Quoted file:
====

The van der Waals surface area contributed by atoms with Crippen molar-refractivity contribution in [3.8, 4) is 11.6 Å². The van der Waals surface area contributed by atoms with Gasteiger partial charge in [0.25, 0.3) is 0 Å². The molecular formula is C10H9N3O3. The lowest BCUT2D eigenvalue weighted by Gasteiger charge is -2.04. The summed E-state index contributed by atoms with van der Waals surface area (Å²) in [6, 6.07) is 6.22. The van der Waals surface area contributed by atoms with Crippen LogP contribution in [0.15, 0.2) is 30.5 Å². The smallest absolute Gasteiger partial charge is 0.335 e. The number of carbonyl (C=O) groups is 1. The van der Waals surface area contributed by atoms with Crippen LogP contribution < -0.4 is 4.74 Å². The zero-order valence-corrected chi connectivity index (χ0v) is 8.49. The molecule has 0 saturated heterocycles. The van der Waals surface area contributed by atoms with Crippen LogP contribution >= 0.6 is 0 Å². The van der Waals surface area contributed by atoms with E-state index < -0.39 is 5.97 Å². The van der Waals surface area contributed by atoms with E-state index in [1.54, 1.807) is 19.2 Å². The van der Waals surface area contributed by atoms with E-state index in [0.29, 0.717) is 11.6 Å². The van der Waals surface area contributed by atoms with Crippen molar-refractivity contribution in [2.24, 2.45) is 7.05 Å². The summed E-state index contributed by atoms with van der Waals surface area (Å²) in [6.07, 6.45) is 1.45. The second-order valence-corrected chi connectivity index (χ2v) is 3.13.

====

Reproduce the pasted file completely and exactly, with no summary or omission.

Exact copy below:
The van der Waals surface area contributed by atoms with Crippen molar-refractivity contribution in [3.8, 4) is 11.6 Å². The van der Waals surface area contributed by atoms with Gasteiger partial charge in [0.25, 0.3) is 0 Å². The molecular formula is C10H9N3O3. The lowest BCUT2D eigenvalue weighted by Gasteiger charge is -2.04. The summed E-state index contributed by atoms with van der Waals surface area (Å²) in [6, 6.07) is 6.22. The van der Waals surface area contributed by atoms with Crippen LogP contribution in [0.15, 0.2) is 30.5 Å². The smallest absolute Gasteiger partial charge is 0.335 e. The number of carbonyl (C=O) groups is 1. The van der Waals surface area contributed by atoms with Crippen LogP contribution < -0.4 is 4.74 Å². The zero-order valence-corrected chi connectivity index (χ0v) is 8.49. The molecule has 0 saturated heterocycles. The van der Waals surface area contributed by atoms with Crippen LogP contribution >= 0.6 is 0 Å². The van der Waals surface area contributed by atoms with E-state index < -0.39 is 5.97 Å². The van der Waals surface area contributed by atoms with E-state index in [1.54, 1.807) is 19.2 Å². The van der Waals surface area contributed by atoms with E-state index in [0.29, 0.717) is 11.6 Å². The van der Waals surface area contributed by atoms with Crippen molar-refractivity contribution in [2.24, 2.45) is 7.05 Å². The summed E-state index contributed by atoms with van der Waals surface area (Å²) in [6.07, 6.45) is 1.45. The second-order valence-corrected chi connectivity index (χ2v) is 3.13.